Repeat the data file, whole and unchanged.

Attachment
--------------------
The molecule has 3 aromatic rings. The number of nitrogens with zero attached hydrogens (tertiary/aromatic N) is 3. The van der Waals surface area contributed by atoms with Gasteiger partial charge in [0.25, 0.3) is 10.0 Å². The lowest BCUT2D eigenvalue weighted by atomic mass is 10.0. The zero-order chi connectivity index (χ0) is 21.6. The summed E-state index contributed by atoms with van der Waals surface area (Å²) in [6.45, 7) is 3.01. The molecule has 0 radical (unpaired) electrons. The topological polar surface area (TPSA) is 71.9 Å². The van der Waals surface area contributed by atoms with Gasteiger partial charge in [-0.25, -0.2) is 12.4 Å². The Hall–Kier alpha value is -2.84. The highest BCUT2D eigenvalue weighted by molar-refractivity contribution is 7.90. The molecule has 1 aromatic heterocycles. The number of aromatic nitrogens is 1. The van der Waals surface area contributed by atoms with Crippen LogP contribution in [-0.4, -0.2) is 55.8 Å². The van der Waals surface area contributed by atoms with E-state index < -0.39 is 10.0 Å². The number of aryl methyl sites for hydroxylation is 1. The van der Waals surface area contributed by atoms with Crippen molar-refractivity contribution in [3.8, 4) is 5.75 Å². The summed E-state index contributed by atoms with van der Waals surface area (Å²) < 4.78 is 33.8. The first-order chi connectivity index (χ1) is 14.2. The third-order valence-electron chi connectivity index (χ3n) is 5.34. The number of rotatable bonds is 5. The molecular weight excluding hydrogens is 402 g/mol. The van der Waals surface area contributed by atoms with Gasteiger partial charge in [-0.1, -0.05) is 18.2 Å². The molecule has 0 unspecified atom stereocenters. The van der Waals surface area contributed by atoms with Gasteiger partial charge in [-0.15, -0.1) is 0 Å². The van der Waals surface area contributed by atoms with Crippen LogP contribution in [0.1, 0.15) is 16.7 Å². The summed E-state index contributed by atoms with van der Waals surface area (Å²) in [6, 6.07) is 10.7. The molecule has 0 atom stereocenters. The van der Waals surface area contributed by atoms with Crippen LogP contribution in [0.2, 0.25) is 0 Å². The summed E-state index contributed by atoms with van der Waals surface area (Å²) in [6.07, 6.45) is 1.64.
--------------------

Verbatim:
The molecule has 3 aromatic rings. The number of nitrogens with zero attached hydrogens (tertiary/aromatic N) is 3. The van der Waals surface area contributed by atoms with Gasteiger partial charge in [0.25, 0.3) is 10.0 Å². The lowest BCUT2D eigenvalue weighted by atomic mass is 10.0. The zero-order chi connectivity index (χ0) is 21.6. The summed E-state index contributed by atoms with van der Waals surface area (Å²) in [6.45, 7) is 3.01. The molecule has 0 radical (unpaired) electrons. The topological polar surface area (TPSA) is 71.9 Å². The van der Waals surface area contributed by atoms with Gasteiger partial charge in [-0.25, -0.2) is 12.4 Å². The Hall–Kier alpha value is -2.84. The highest BCUT2D eigenvalue weighted by molar-refractivity contribution is 7.90. The molecule has 1 aromatic heterocycles. The number of aromatic nitrogens is 1. The van der Waals surface area contributed by atoms with Crippen LogP contribution in [-0.4, -0.2) is 55.8 Å². The van der Waals surface area contributed by atoms with E-state index < -0.39 is 10.0 Å². The number of aryl methyl sites for hydroxylation is 1. The van der Waals surface area contributed by atoms with Crippen molar-refractivity contribution in [3.8, 4) is 5.75 Å². The summed E-state index contributed by atoms with van der Waals surface area (Å²) < 4.78 is 33.8. The first-order chi connectivity index (χ1) is 14.2. The third-order valence-electron chi connectivity index (χ3n) is 5.34. The number of rotatable bonds is 5. The molecular weight excluding hydrogens is 402 g/mol. The van der Waals surface area contributed by atoms with Gasteiger partial charge in [-0.1, -0.05) is 18.2 Å². The molecule has 0 unspecified atom stereocenters. The van der Waals surface area contributed by atoms with Gasteiger partial charge in [-0.15, -0.1) is 0 Å². The van der Waals surface area contributed by atoms with Crippen LogP contribution in [0.1, 0.15) is 16.7 Å². The summed E-state index contributed by atoms with van der Waals surface area (Å²) in [6, 6.07) is 10.7. The molecule has 0 atom stereocenters. The van der Waals surface area contributed by atoms with Crippen LogP contribution in [0.2, 0.25) is 0 Å². The summed E-state index contributed by atoms with van der Waals surface area (Å²) in [6.07, 6.45) is 1.64.